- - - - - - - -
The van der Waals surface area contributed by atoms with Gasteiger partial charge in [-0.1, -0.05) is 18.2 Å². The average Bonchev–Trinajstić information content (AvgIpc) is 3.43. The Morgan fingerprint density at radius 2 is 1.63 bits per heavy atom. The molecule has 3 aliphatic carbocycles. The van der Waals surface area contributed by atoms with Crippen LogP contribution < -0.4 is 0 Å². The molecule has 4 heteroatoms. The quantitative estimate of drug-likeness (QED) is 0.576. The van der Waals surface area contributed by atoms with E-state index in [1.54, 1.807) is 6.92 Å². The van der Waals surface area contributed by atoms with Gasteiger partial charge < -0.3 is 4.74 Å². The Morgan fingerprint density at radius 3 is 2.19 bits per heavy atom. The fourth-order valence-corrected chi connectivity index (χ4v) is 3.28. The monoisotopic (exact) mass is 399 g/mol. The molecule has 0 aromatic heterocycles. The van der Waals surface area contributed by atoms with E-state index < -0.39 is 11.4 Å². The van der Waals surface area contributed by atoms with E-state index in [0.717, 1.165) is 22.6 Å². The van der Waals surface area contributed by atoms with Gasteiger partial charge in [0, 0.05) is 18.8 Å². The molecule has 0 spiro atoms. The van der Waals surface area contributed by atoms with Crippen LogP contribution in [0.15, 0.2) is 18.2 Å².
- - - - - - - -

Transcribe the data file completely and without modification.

The van der Waals surface area contributed by atoms with Gasteiger partial charge in [-0.1, -0.05) is 18.2 Å². The average Bonchev–Trinajstić information content (AvgIpc) is 3.43. The Morgan fingerprint density at radius 2 is 1.63 bits per heavy atom. The molecule has 3 aliphatic carbocycles. The van der Waals surface area contributed by atoms with Crippen LogP contribution < -0.4 is 0 Å². The molecule has 4 heteroatoms. The quantitative estimate of drug-likeness (QED) is 0.576. The van der Waals surface area contributed by atoms with E-state index in [1.54, 1.807) is 6.92 Å². The van der Waals surface area contributed by atoms with Gasteiger partial charge < -0.3 is 4.74 Å². The Morgan fingerprint density at radius 3 is 2.19 bits per heavy atom. The fourth-order valence-corrected chi connectivity index (χ4v) is 3.28. The monoisotopic (exact) mass is 399 g/mol. The molecule has 0 aromatic heterocycles. The van der Waals surface area contributed by atoms with E-state index < -0.39 is 11.4 Å². The van der Waals surface area contributed by atoms with E-state index in [0.717, 1.165) is 22.6 Å². The van der Waals surface area contributed by atoms with Gasteiger partial charge in [0, 0.05) is 18.8 Å². The molecule has 0 spiro atoms. The van der Waals surface area contributed by atoms with Crippen LogP contribution in [0.15, 0.2) is 18.2 Å².